Q: I tried to download and open an iOS app into my Windows 8.1 laptop. When this happened, my laptop produced a message saying “No eligible devices for app install.” Does this mean Windows can’t read iOS? If not, then what is a good workaround for this so I can open an Apple app on my Windows PC? I’ve heard programs like iPadian and BlueStacks may work but are they trustworthy?
—Bob Snow, Stuart
A: Windows and iOS are two different operating systems entirely.
iOS is the operating system used on mobile Apple devices, like iPhones and iPads, and Windows is the operating system that runs on Windows-based PCs and laptops.
When programs are developed, they are made to run on one specific operating system per version, not on ALL operating systems at once. So if you download an app made for iOS and try to open it on a Windows computer, it will not open because that app has not been made to run in Windows.
If you want to use an iOS app on a Windows machine, you either need to find a version of that app that’s been made specifically to work in Windows, or you can install and run an iOS emulator on your Windows machine and open the app through that. The former is preferred, however, as the latter can produce inconsistent results.
Emulators are applications that create self-contained simulations of operating systems within entirely different operating systems. They are primarily used by developers to test the stability of programs in various computing environments, and as such they let you open programs made for different operating systems on non-compatible machines.
iPadian (https://www.ipadian.net/) is such a program. This emulator is a standalone app that creates a self-contained iPad environment on your PC.
BlueStacks (https://www.bluestacks.com/) is another emulator, though this one simulates the Android environment on a PC as opposed to iOS.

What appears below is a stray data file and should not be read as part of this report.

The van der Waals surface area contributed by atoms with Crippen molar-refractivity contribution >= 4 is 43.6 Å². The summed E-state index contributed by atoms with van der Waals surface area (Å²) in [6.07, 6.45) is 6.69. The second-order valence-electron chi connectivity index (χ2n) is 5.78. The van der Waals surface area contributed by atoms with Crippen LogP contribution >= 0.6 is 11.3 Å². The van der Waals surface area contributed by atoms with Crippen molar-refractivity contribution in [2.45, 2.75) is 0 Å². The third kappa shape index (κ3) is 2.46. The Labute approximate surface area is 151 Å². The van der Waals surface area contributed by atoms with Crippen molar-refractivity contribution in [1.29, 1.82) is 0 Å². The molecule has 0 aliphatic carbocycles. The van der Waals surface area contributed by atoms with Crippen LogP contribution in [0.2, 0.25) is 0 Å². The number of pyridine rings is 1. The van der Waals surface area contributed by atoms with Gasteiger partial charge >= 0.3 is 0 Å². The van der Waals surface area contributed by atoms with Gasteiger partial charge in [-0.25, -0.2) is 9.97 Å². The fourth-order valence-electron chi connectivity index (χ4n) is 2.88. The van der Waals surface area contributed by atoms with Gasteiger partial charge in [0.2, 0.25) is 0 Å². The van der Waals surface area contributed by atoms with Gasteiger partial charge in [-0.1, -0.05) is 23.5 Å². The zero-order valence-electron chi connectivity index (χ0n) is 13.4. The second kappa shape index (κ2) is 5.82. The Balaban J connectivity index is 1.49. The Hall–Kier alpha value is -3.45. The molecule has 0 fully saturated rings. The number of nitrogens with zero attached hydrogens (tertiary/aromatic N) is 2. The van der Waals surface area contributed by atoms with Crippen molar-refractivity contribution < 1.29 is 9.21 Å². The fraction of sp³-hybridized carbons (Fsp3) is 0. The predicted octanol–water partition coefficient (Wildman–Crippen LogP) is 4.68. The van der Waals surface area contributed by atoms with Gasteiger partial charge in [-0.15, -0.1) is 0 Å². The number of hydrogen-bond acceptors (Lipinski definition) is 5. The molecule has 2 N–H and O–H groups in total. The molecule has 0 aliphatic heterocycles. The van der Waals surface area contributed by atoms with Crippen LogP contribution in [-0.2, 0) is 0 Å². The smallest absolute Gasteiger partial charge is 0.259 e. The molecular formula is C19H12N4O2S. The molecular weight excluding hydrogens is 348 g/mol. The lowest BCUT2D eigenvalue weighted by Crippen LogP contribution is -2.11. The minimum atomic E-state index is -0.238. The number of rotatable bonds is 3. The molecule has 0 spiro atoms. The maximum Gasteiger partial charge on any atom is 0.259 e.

For your situation, iPadian would be a great option.
To use it, first download iPadian from the site above, then download the iOS app you want to use to your PC’s desktop from the App Store, and finally launch iPadian and open the app through iPadian to start using it.
While working with emulators, please know that these are approximations of alternative operating systems and not full replacements of them. While they allow you to open some programs (not all) made for other operating systems , they typically do not offer much in terms of operating system functionality beyond basic use.
That means the iOS app you want to use in iPadian may not have the same capabilities in the emulator as it would in its native operating environment and it may crash if you performs tasks that the emulator is not prepared to handle.
Similarly, access to other operating system capabilities, such as surfing the web or opening files on your hard drive, as well as basic overall support, may also be limited or restricted in the emulator.
Having said that, emulators do tend to be safe to install and use, though as with most free downloads it may also try to put unwanted third-party programs or bloatware on your system during installation.
Proceed slowly and cautiously during install, and make sure to reject items you don’t need as you go. Keep in mind that if it seems sketchy or too good to be true, then chances are is it and you should do your best to avoid it.
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